Today courts regularly resolve disputes by applying tort principles when they should apply the law of contracts. When parties have an opportunity to negotiate the terms of their relationship, the resultant contracts ought to be enforced. Tort law is an acceptable substitute only if parties have no opportunity to bargain.
Over the years the boundary between tort and contract has shifted sharply toward tort. For example, physicians serving rural areas are often not allowed to contract with patients for a lower price in return for diminished care. And courts have allowed consumers who buy cars without air bags to recover from manufacturers for injuries that only air bags would have prevented. Sometimes courts even ignore compulsory arbitration provisions that waive the usual judicial procedures for resolving disputes.
Even worse, rules have sprung up that prohibit ordinary commercial contracts. A person forbidden to sell certain products—because a government agency has determined they are too dangerous—may also be forbidden to sell his own labor—because the state has determined that the wages he would accept are too low. Contracts once freely negotiated, and subject to private suit in the event of fraud or failure to perform, are increasingly replaced by regulation. Unhappily, once government has advanced a plausible rationale for prohibiting consensual behavior in one area, its tentacles inevitably extend to other areas as well.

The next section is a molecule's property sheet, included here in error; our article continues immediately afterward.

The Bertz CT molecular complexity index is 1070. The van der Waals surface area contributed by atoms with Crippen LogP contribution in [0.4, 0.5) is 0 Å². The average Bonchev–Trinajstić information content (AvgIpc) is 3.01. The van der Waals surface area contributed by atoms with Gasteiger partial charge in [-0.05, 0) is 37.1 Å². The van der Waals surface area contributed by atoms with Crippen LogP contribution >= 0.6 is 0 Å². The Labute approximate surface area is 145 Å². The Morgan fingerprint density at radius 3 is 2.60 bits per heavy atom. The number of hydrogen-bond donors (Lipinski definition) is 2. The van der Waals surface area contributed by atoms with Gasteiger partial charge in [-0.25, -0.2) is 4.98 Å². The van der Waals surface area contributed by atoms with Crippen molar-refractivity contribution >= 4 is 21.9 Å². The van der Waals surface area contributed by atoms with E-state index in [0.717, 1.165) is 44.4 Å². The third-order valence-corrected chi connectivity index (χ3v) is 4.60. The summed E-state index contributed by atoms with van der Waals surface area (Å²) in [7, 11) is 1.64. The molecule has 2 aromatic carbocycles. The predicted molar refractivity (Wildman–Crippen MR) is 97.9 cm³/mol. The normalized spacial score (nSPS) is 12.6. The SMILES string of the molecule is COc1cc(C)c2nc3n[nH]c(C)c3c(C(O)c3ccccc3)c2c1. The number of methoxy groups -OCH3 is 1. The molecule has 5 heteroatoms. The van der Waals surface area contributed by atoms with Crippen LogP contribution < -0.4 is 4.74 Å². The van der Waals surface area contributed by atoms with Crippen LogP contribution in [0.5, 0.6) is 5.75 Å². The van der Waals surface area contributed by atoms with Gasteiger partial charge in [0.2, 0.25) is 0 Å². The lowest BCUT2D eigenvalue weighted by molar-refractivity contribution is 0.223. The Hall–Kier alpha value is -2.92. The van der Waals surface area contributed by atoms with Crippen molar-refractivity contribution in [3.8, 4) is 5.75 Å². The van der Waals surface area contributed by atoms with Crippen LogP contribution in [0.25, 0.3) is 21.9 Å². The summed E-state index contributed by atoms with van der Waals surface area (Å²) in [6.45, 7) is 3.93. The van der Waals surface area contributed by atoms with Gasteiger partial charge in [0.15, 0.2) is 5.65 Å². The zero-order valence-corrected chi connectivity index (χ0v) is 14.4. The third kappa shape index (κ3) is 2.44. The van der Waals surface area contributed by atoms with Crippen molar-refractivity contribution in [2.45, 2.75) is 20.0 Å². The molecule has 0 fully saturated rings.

Today’s torts “crisis” does not exist because corporations are oppressing individuals, or because we need federal legislation to replace state tort rules. The crisis exists because our rights have been given increasingly less respect by government. The crisis exists because we have not allowed tort to be tort, and contract to be contract. We need to restore the boundary between contract and tort.